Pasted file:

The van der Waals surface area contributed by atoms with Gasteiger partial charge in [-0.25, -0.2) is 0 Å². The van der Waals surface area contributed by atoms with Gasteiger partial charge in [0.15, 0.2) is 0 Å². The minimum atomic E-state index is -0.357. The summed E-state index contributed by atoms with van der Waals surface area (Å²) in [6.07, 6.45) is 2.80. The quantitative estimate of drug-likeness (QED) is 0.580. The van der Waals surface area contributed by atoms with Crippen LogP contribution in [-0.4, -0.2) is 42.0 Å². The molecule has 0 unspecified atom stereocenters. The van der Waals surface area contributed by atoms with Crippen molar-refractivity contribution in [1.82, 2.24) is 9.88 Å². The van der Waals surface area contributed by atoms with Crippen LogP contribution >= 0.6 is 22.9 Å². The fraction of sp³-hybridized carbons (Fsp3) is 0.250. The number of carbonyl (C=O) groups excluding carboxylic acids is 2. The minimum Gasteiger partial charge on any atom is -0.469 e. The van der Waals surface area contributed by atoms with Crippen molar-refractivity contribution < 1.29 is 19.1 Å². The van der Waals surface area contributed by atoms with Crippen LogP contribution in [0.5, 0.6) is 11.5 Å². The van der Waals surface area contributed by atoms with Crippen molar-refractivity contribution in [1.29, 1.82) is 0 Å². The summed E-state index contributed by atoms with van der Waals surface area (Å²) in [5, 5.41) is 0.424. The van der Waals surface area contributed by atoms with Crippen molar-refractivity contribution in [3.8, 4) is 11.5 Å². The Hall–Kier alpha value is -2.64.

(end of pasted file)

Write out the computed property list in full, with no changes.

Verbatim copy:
The van der Waals surface area contributed by atoms with Gasteiger partial charge in [-0.25, -0.2) is 0 Å². The van der Waals surface area contributed by atoms with Gasteiger partial charge in [0.15, 0.2) is 0 Å². The minimum atomic E-state index is -0.357. The summed E-state index contributed by atoms with van der Waals surface area (Å²) in [6.07, 6.45) is 2.80. The quantitative estimate of drug-likeness (QED) is 0.580. The van der Waals surface area contributed by atoms with Crippen LogP contribution in [-0.4, -0.2) is 42.0 Å². The molecule has 0 unspecified atom stereocenters. The van der Waals surface area contributed by atoms with Crippen molar-refractivity contribution in [1.82, 2.24) is 9.88 Å². The van der Waals surface area contributed by atoms with Crippen LogP contribution >= 0.6 is 22.9 Å². The fraction of sp³-hybridized carbons (Fsp3) is 0.250. The number of carbonyl (C=O) groups excluding carboxylic acids is 2. The minimum Gasteiger partial charge on any atom is -0.469 e. The van der Waals surface area contributed by atoms with Crippen molar-refractivity contribution < 1.29 is 19.1 Å². The van der Waals surface area contributed by atoms with Crippen LogP contribution in [0.5, 0.6) is 11.5 Å². The van der Waals surface area contributed by atoms with Crippen molar-refractivity contribution in [1.29, 1.82) is 0 Å². The summed E-state index contributed by atoms with van der Waals surface area (Å²) in [5, 5.41) is 0.424. The van der Waals surface area contributed by atoms with Crippen molar-refractivity contribution in [3.8, 4) is 11.5 Å². The Hall–Kier alpha value is -2.64.